According to the CEO, the industry desperately needs reform.
- The National Disability Insurance Scheme workforce has an average annual turnover rate of 17 – 25 percent, according to the Behavioural Economics Team of the Australian Government
- The Australia Institute’s Centre for Future Work reported disability support workers were often casualised and poorly paid
- A survey of disability support staff found that 64 percent felt committed to their organisation
Busi Faulkner, chief executive officer of Queensland-based disability support provider, Home Care Nurses Australia, is calling for better protections in the disability sector, like those seen in the aged care sector, to fix a ‘loyalty deficit’ in the industry.
“They don’t feel loyal, because at the moment the market is a bit competitive,” Busi said.
The CEO said organisations have been desperately trying to poach staff throughout the sector, as employees routinely jump from one provider to the next — a situation that Ms Faulkner likened to ‘cartels.’
“I’ve got about 200 employees and some of my employees who are loyal to me have told me that there’s a Whatsapp group that they’ve got, with other carers [who have their own Australian Business Numbers] advertising and saying to the other carers ‘come work for me.’
“I can’t stop them from creating those groups among themselves, can I?”
She said this general industry sentiment is also enabling ‘dodgy’ operators to manipulate the system, as clients can bounce from provider to provider without triggering or alerting the National Disability Insurance Agency.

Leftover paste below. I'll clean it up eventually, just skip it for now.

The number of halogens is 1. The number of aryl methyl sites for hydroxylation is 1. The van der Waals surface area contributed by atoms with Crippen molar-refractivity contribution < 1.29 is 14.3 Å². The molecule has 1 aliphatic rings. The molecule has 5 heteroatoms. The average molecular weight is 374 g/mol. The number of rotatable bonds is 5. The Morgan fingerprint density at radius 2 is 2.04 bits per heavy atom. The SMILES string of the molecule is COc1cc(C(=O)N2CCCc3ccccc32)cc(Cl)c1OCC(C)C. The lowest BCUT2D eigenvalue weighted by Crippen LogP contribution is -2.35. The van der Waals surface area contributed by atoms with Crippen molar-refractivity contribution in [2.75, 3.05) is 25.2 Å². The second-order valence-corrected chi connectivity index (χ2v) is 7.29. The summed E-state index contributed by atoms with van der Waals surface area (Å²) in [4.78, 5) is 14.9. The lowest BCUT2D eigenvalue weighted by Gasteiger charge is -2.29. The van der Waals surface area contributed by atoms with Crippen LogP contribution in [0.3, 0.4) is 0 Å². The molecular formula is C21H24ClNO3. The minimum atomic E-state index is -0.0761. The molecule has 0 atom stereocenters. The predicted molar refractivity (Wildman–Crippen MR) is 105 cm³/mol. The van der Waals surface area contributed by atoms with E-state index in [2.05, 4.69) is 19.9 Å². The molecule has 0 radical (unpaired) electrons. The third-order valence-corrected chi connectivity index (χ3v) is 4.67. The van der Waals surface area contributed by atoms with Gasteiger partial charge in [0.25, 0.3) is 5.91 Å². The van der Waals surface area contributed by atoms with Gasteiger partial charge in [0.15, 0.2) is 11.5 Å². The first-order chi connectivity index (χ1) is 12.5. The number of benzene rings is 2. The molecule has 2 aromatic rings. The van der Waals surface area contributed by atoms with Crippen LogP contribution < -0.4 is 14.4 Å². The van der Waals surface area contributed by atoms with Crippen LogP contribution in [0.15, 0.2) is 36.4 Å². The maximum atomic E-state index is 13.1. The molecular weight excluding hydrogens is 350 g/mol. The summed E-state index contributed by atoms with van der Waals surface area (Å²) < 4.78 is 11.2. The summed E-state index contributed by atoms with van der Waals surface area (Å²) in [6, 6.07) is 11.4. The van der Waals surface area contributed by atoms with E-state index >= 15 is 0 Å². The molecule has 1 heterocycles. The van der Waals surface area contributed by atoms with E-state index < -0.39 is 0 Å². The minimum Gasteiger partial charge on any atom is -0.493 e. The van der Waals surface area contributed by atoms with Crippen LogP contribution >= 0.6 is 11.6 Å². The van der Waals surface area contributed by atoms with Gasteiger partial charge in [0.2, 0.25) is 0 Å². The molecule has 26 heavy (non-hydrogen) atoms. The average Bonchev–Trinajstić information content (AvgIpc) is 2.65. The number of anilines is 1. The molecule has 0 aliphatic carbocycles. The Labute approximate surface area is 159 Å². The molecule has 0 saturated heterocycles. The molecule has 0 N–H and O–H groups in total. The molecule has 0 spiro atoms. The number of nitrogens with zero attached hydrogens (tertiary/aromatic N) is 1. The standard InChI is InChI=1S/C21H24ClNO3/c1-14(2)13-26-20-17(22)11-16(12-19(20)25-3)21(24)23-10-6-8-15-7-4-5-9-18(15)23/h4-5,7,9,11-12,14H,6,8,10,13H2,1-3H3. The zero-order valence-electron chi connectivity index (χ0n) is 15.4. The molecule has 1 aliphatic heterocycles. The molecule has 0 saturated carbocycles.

Ms Faulkner claimed that individuals were coercing vulnerable people with disability to move with them, adding to the complexities of understaffing and high turnover rates throughout the sector.
“They come in, they work for the provider, they know the client and then they move with the client to their houses,” Ms Faulkner said.
Busi claimed that staff were able to exploit a loophole in the NDIS, changing the plans of clients and leaving support coordinators, in addition to service providers, baffled when the request to change was approved without alerting the system.
“That’s the loophole — that’s what they’re doing,” she summarised.
“We just want to regulate it if people are moving, we want providers to be given notice if someone is moving to another provider. We just don’t want this abrupt — ‘I’m moving with the client on Monday’ — give us notice.
“There are good people out there who really want to make a difference, who really want these people to succeed in the integration, but because there’s too much financial risk, you can’t continue that way.
“We just need protection — whether it’s unregistered or whoever — transparency; give notice, let it go through a system and then they know who the provider is.”
The Home Care Nurses Australia CEO previously expressed that she was concerned about the financial viability of her staff retention while taking care of those with considerable needs, regarding money she was owed from the NDIS.
Have you heard of group chats like this? Have your staff numbers dropped off? Let the team from Talking Disability know your thoughts on the topic!